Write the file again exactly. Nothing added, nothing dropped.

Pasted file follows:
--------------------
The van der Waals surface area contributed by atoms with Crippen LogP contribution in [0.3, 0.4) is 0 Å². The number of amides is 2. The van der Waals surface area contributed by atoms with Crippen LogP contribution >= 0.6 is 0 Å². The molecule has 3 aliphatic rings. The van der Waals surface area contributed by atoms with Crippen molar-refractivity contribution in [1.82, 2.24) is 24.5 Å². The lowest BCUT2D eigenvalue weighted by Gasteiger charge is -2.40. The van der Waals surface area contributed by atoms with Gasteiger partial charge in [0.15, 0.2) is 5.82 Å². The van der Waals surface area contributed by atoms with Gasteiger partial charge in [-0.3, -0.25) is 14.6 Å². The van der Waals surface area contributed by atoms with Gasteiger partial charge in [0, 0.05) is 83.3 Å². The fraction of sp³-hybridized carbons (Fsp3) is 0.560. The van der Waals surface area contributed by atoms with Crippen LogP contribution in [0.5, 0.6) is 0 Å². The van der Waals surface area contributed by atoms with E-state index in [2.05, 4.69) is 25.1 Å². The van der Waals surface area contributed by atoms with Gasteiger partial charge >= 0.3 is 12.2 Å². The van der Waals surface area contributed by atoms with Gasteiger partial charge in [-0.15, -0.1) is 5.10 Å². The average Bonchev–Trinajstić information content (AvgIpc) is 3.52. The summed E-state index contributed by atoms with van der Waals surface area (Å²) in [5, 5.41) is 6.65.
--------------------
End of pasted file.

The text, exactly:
The van der Waals surface area contributed by atoms with Crippen LogP contribution in [0.3, 0.4) is 0 Å². The number of amides is 2. The van der Waals surface area contributed by atoms with Crippen LogP contribution >= 0.6 is 0 Å². The molecule has 3 aliphatic rings. The van der Waals surface area contributed by atoms with Crippen molar-refractivity contribution in [1.82, 2.24) is 24.5 Å². The lowest BCUT2D eigenvalue weighted by Gasteiger charge is -2.40. The van der Waals surface area contributed by atoms with Gasteiger partial charge in [0.15, 0.2) is 5.82 Å². The van der Waals surface area contributed by atoms with Gasteiger partial charge in [-0.3, -0.25) is 14.6 Å². The van der Waals surface area contributed by atoms with Gasteiger partial charge in [0, 0.05) is 83.3 Å². The fraction of sp³-hybridized carbons (Fsp3) is 0.560. The van der Waals surface area contributed by atoms with Crippen LogP contribution in [0.5, 0.6) is 0 Å². The van der Waals surface area contributed by atoms with E-state index in [2.05, 4.69) is 25.1 Å². The van der Waals surface area contributed by atoms with Gasteiger partial charge >= 0.3 is 12.2 Å². The van der Waals surface area contributed by atoms with Gasteiger partial charge in [-0.15, -0.1) is 5.10 Å². The average Bonchev–Trinajstić information content (AvgIpc) is 3.52. The summed E-state index contributed by atoms with van der Waals surface area (Å²) in [5, 5.41) is 6.65.